We’re on the eve of a brand new Batman blockbuster, next month’s “The Dark Knight Rises,” which will feature Anne Hathaway as the semi-villainous cat burglar Selina Kyle who prowls the streets at night as Catwoman. While Christopher Nolan and co. have given some real-world explanations for her eccentricities (her night vision goggles prop up on her head like cat’s ears), the hardest task in defining Catwoman for a new generation will be getting out from under the shadow of Michelle Pfeiffer, whose portrayal in Tim Burton’s “Batman Returns” remains one of the towering performances in all of comic book moviedom.
Today marks 20 years since the release of “Batman Returns” on June 19th, 1992, so we thought we’d celebrate by taking some more skeletons out of Bruce Wayne’s very crowded closet, with five things you might not know about the bat-sequel.
1. Robin Was Almost In This One. And Played By Marlon Wayans.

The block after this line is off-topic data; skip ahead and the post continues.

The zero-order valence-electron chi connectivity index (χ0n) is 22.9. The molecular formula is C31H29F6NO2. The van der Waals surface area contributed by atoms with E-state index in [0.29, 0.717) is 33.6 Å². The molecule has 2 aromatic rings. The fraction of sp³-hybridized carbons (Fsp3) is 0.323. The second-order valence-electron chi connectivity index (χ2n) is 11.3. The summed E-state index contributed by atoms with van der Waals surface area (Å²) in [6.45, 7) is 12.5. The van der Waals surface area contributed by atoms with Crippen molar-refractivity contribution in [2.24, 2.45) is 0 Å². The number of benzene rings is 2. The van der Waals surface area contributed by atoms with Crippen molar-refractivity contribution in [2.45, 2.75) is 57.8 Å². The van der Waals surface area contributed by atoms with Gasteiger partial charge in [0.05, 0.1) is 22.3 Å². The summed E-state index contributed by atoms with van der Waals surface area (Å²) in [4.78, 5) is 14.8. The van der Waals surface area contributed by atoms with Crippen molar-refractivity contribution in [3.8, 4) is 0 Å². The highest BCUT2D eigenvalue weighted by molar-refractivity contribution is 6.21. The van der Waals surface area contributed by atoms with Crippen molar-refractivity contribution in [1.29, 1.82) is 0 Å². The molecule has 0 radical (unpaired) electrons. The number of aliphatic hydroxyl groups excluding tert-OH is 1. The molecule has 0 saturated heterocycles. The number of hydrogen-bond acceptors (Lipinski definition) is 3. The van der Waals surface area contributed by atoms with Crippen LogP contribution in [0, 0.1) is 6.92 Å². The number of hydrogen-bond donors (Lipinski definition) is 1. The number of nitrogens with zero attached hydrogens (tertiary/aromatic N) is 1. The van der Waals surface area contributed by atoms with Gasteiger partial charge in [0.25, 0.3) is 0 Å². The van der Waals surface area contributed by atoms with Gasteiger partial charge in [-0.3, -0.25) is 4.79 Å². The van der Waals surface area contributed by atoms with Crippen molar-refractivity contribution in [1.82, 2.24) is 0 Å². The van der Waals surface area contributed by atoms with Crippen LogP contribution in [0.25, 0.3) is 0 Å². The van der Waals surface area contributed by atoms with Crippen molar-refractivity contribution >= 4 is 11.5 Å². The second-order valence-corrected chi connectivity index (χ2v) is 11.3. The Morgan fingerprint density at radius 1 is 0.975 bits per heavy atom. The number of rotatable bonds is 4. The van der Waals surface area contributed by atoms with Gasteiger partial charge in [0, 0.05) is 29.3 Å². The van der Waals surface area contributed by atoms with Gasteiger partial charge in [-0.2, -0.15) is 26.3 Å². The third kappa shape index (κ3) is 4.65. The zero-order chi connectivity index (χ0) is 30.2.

Famously, at least one version of Burton’s original “Batman” script featured an appearance by Robin. Supposedly The Joker even made jokes about how the two superheroes were, er, more than just friends and super-heroic teammates. This element was ultimately removed but that doesn’t mean that they weren’t still trying to get him into the movie. When the sequel rolled around, they tried again. “We, surprisingly, got very little directives from the studio, like, ‘You must have Robin’ -- there was none of that, really,” explains co-screenwriter Daniel Waters on a retrospective documentary included on the special edition DVD. “I think we did try it. And Tim was big on not making a big deal about it. We wanted to work in a Robin character but I could tell he was not enthusiastic about it from the get go. But we wanted to do something that would be hinted at and then developed in a later movie.” Waters makes this seem very noncommittal, but discussions got pretty far. “At some point there was a discussion of having Robin in the movie,” Burton says in the same documentary. “But the only way I could see it would be to find a profile that would work. What ended up happening was, at the end of it all, we realized we had too many characters. People even complained without Robin there were too many characters. There was always that ‘If we don’t do it in this one, we’ll do it in the next one’ type deal.” The actor they had their eye on for Robin was none other than Marlon Wayans, as a young kid working as a garage mechanic (Waters: "He's wearing this old-fashioned garage mechanic uniform and it has an 'R' on it”). Wayans, who went through costume fittings, isn’t shy about discussing the experience. As late as 2009, when talking to sci-fi site io9 about his role in “G.I. Joe: Rise of Cobra,” Wayans was bringing up his involvement in Batman. “I was cast, I was paid and everything. I still get residual checks. Tim Burton didn't wind up doing three, Joel Schumacher did it, and he had a different vision for who Robin was. So he hired Chris O' Donnell.”